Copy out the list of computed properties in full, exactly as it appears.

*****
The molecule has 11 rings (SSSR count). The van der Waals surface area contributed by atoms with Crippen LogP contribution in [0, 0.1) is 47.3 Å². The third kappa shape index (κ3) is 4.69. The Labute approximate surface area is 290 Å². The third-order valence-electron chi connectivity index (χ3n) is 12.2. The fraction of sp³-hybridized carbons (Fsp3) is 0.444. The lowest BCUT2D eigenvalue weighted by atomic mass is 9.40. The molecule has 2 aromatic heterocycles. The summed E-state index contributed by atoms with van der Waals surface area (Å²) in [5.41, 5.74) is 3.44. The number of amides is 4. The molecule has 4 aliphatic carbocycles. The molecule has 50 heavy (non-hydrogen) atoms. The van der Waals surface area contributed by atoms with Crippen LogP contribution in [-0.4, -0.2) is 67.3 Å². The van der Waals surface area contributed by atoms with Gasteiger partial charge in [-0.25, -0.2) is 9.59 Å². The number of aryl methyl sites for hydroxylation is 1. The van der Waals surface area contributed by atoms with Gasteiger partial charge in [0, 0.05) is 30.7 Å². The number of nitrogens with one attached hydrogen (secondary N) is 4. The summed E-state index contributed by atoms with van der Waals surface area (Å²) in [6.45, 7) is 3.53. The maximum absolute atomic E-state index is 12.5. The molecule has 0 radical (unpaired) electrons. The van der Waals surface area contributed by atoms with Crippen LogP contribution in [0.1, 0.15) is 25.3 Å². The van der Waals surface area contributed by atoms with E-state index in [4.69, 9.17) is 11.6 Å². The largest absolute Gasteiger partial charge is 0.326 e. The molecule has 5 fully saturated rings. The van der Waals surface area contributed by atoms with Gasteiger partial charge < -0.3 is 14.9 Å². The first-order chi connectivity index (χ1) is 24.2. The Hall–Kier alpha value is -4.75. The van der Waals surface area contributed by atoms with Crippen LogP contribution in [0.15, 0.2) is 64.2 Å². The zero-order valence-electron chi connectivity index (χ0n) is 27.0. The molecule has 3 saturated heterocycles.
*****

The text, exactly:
The molecule has 11 rings (SSSR count). The van der Waals surface area contributed by atoms with Crippen LogP contribution in [0, 0.1) is 47.3 Å². The third kappa shape index (κ3) is 4.69. The Labute approximate surface area is 290 Å². The third-order valence-electron chi connectivity index (χ3n) is 12.2. The fraction of sp³-hybridized carbons (Fsp3) is 0.444. The lowest BCUT2D eigenvalue weighted by atomic mass is 9.40. The molecule has 2 aromatic heterocycles. The summed E-state index contributed by atoms with van der Waals surface area (Å²) in [5.41, 5.74) is 3.44. The number of amides is 4. The molecule has 4 aliphatic carbocycles. The molecule has 50 heavy (non-hydrogen) atoms. The van der Waals surface area contributed by atoms with Crippen LogP contribution in [-0.4, -0.2) is 67.3 Å². The van der Waals surface area contributed by atoms with Gasteiger partial charge in [-0.25, -0.2) is 9.59 Å². The number of aryl methyl sites for hydroxylation is 1. The van der Waals surface area contributed by atoms with Gasteiger partial charge in [0, 0.05) is 30.7 Å². The number of nitrogens with one attached hydrogen (secondary N) is 4. The summed E-state index contributed by atoms with van der Waals surface area (Å²) in [6.45, 7) is 3.53. The maximum absolute atomic E-state index is 12.5. The molecule has 0 radical (unpaired) electrons. The van der Waals surface area contributed by atoms with Crippen LogP contribution in [0.1, 0.15) is 25.3 Å². The van der Waals surface area contributed by atoms with E-state index in [4.69, 9.17) is 11.6 Å². The largest absolute Gasteiger partial charge is 0.326 e. The molecule has 5 fully saturated rings. The van der Waals surface area contributed by atoms with Gasteiger partial charge < -0.3 is 14.9 Å². The first-order chi connectivity index (χ1) is 24.2. The Hall–Kier alpha value is -4.75. The van der Waals surface area contributed by atoms with Crippen LogP contribution in [0.15, 0.2) is 64.2 Å². The zero-order valence-electron chi connectivity index (χ0n) is 27.0. The molecule has 3 saturated heterocycles.